Appellant was indicted along with Hillard Maxfill in Count I for concealment and transportation of the heroin discovered at the San Francisco-Oakland Bay Bridge; appellant was named alone in the second count for concealment and transportation of the heroin discovered in the Thunderbird.
The government contends that appellant has no standing to challenge the seizure of the contrabrand at the bridge. It points out that appellant was not present at the time and has never claimed a possessory interest in, or control over, the Oldsmobile. Therefore under the teachings of Jones v. United States, 362 U.S. 257, 80 S.Ct. 725, 4 L.Ed.2d 697 (1960), and the decision of this court in Diaz-Rosendo v. United States, 357 F.2d 124 (9th Cir.), cert. denied, 385 U.S. 856, 87 S.Ct. 104, 17 L.Ed.2d 83 (1966), appellant has no position to object. We agree. The rule was stated in Jones, supra:
'In order to qualify as a 'person aggrieved by an unlawful search and seizure' one must have been a victim of a search or seizure, one against whom the search was directed, as distinguished from one who claims prejudice only through the use of evidence gathered as a consequence of a search or seizure directed at someone else. * * *' 362 U.S. at 261, 80 S.Ct. at 731.
The rule in Jones was approved recently in Alderman v. United States, 394 U.S. 165, 89 S.Ct. 961, 22 L.Ed.2d 176 (1968), where the Court emphasized that the exclusionary rule did not accord special standing to conspirators and co-defendants whose privacy was not invaded. 394 U.S. at 171-175, 89 S.Ct. 961.
Even assuming standing, however, appellant is not entitled to relief. Appellant contends that agent Krusko lacked probable cause to arrest Maxfill and seize the narcotics from his car at the toll plaza. The pattern of probable cause began to develop when the informant described to the agents the episode which was about to occur. He was identified as a reliable informer. His reliability was further established when the facts developed substantially as the informant said they would.1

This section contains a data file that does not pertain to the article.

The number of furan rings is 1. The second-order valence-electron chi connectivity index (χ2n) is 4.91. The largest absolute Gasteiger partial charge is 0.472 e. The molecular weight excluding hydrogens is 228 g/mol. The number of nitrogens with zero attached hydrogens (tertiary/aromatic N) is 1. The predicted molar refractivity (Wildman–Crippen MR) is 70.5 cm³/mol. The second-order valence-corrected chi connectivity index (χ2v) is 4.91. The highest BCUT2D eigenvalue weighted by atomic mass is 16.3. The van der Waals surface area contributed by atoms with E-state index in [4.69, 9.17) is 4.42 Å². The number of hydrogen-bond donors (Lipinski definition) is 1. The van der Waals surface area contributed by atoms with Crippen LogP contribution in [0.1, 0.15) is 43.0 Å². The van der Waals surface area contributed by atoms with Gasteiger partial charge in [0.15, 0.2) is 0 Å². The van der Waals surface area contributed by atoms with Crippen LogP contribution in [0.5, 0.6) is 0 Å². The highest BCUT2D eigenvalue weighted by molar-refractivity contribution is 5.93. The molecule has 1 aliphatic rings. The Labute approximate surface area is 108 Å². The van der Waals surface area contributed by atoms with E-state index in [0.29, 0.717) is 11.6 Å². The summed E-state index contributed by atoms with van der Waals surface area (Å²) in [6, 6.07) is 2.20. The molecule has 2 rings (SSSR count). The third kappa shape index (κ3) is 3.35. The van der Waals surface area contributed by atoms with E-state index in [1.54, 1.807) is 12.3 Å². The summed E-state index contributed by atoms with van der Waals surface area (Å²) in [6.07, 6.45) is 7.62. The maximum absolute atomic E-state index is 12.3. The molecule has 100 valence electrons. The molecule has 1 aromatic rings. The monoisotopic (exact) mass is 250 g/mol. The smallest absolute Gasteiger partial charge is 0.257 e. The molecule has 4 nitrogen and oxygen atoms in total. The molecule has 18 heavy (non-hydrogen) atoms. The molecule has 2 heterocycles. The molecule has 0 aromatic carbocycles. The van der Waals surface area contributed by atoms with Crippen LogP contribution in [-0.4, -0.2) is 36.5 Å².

The transaction which was unfolding was obviously devious, clandestine and suspicious. It thoroughly warranted the action of Krusko in following Maxfill to the bridge. Once there Maxfill unknowingly boxed himself in. He drove up behind one surveillance car already stopped at the toll line and gave Krusko an opportunity to get out and walk up to Maxfill, identify himself and ask for identification. Maxfill turned to get out of the car, Krusko then noticed what appeared to him, as an experienced narcotics agent, to be heroin in plain view inside the car. Probable cause for the arrest existed at this moment and Krusko proceeded to make it.2
Appellant questions the scope of the search of the Maxfill automobile. That question was decided against appellant, however, in Chambers v. Maroney, 399 U.S. 42, 90 S.Ct. 1975, 26 L.Ed.2d 419 (1970).
He also argues the insufficiency of the affidavit in support of the warrant to search the yellow Thunderbird.3 We have examined the affidavit in the light of appellant's cited authorities and find it sufficient. It not only outlined the details of the tip but the events which took place under the agents' eyes which corroborated the tip, and the subsequent recovery at the bridge of the paper bag with narcotics in it which was similar in appearance to the paper bag taken from the Thunderbird. We believe the affidavit sufficient and the warrant valid.
Other alleged errors such as the alleged misconduct of counsel, error in the admission of evidence and the sufficiency of the evidence have been considered. They do not support the contentions of the appellant.
The judgment is affirmed.
Subsequent observations by surveillance can supply underlying circumstances and corroborate reliability and establish probable cause. United States v. Chin Dan Fook, 413 F.2d 1016 (2nd Cir. 1969), cert. denied, 397 U.S. 928, 90 S.Ct. 936, 25 L.Ed.2d 107 (1970)
Busby v. United States, 296 F.2d 328 (9th Cir. 1961), cert. denied, 369 U.S. 876, 82 S.Ct. 1147, 8 L.Ed.2d 278 (1962)
It is argued that the arrest occurred when Maxfill stopped behind the lead surveillance car and the other surveillance car stopped behind appellant. This delay was primarily the result of the normal functioning of the toll line. In any event, the line which appellant selected was of his own choosing and did not involve a maneuvered detention of his automobile by the agents.